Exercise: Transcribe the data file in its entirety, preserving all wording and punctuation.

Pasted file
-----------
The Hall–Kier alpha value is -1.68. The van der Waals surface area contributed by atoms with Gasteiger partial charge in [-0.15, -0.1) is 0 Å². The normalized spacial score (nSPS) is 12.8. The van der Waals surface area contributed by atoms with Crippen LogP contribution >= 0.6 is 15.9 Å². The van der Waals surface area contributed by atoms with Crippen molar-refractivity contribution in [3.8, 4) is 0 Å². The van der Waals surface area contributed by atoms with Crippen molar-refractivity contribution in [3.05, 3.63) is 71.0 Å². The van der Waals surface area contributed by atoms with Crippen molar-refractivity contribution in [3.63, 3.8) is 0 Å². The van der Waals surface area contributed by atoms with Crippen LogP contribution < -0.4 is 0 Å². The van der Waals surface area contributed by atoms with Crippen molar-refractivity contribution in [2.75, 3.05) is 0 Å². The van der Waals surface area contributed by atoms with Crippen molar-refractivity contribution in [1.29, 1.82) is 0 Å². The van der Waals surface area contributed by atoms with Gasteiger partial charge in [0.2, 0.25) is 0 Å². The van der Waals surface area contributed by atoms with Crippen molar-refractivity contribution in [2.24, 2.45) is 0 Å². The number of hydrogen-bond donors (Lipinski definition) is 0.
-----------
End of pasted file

The Hall–Kier alpha value is -1.68. The van der Waals surface area contributed by atoms with Gasteiger partial charge in [-0.15, -0.1) is 0 Å². The normalized spacial score (nSPS) is 12.8. The van der Waals surface area contributed by atoms with Crippen LogP contribution >= 0.6 is 15.9 Å². The van der Waals surface area contributed by atoms with Crippen molar-refractivity contribution in [3.8, 4) is 0 Å². The van der Waals surface area contributed by atoms with Crippen molar-refractivity contribution in [3.05, 3.63) is 71.0 Å². The van der Waals surface area contributed by atoms with Crippen molar-refractivity contribution in [3.63, 3.8) is 0 Å². The van der Waals surface area contributed by atoms with Crippen LogP contribution < -0.4 is 0 Å². The van der Waals surface area contributed by atoms with Crippen molar-refractivity contribution in [2.75, 3.05) is 0 Å². The van der Waals surface area contributed by atoms with Crippen molar-refractivity contribution in [1.29, 1.82) is 0 Å². The van der Waals surface area contributed by atoms with Gasteiger partial charge in [0.2, 0.25) is 0 Å². The van der Waals surface area contributed by atoms with Crippen molar-refractivity contribution in [2.24, 2.45) is 0 Å². The number of hydrogen-bond donors (Lipinski definition) is 0.